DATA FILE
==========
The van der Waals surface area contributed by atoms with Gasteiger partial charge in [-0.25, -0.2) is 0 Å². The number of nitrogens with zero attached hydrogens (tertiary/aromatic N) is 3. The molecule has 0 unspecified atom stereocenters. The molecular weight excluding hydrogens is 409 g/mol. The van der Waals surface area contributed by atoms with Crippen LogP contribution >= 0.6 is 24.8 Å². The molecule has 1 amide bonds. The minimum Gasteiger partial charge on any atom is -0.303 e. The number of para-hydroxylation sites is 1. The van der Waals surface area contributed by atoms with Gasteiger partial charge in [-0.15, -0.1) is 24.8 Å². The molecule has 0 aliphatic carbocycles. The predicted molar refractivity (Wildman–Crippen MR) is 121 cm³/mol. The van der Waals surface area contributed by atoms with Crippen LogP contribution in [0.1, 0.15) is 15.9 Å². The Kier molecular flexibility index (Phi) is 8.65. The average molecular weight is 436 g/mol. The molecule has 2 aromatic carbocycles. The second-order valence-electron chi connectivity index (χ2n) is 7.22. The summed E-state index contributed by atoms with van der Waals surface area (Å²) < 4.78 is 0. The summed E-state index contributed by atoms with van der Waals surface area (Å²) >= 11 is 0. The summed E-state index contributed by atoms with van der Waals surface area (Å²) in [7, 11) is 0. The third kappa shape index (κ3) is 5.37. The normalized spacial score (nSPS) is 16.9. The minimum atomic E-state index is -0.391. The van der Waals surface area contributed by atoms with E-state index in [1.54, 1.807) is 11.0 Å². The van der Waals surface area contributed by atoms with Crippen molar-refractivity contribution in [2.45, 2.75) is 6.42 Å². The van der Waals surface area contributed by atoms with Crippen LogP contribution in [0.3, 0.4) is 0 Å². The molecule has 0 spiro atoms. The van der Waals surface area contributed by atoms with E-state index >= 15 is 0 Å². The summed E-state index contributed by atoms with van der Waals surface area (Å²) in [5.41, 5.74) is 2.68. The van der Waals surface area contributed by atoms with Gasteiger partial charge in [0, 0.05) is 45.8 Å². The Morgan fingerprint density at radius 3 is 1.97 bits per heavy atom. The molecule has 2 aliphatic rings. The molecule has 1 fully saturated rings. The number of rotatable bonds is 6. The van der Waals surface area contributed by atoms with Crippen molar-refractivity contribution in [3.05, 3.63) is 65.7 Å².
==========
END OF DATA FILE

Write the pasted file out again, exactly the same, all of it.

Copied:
The van der Waals surface area contributed by atoms with Gasteiger partial charge in [-0.25, -0.2) is 0 Å². The number of nitrogens with zero attached hydrogens (tertiary/aromatic N) is 3. The molecule has 0 unspecified atom stereocenters. The molecular weight excluding hydrogens is 409 g/mol. The van der Waals surface area contributed by atoms with Crippen LogP contribution >= 0.6 is 24.8 Å². The molecule has 1 amide bonds. The minimum Gasteiger partial charge on any atom is -0.303 e. The number of para-hydroxylation sites is 1. The van der Waals surface area contributed by atoms with Gasteiger partial charge in [-0.15, -0.1) is 24.8 Å². The molecule has 0 aliphatic carbocycles. The predicted molar refractivity (Wildman–Crippen MR) is 121 cm³/mol. The van der Waals surface area contributed by atoms with Crippen LogP contribution in [0.1, 0.15) is 15.9 Å². The Kier molecular flexibility index (Phi) is 8.65. The average molecular weight is 436 g/mol. The molecule has 2 aromatic carbocycles. The second-order valence-electron chi connectivity index (χ2n) is 7.22. The summed E-state index contributed by atoms with van der Waals surface area (Å²) < 4.78 is 0. The summed E-state index contributed by atoms with van der Waals surface area (Å²) >= 11 is 0. The summed E-state index contributed by atoms with van der Waals surface area (Å²) in [7, 11) is 0. The third kappa shape index (κ3) is 5.37. The normalized spacial score (nSPS) is 16.9. The minimum atomic E-state index is -0.391. The van der Waals surface area contributed by atoms with E-state index in [1.54, 1.807) is 11.0 Å². The van der Waals surface area contributed by atoms with Crippen molar-refractivity contribution in [2.45, 2.75) is 6.42 Å². The van der Waals surface area contributed by atoms with Crippen LogP contribution in [0.3, 0.4) is 0 Å². The molecule has 0 spiro atoms. The van der Waals surface area contributed by atoms with E-state index >= 15 is 0 Å². The summed E-state index contributed by atoms with van der Waals surface area (Å²) in [5.41, 5.74) is 2.68. The van der Waals surface area contributed by atoms with Gasteiger partial charge in [0, 0.05) is 45.8 Å². The Morgan fingerprint density at radius 3 is 1.97 bits per heavy atom. The molecule has 2 aliphatic rings. The molecule has 1 fully saturated rings. The number of rotatable bonds is 6. The van der Waals surface area contributed by atoms with Crippen molar-refractivity contribution in [3.05, 3.63) is 65.7 Å².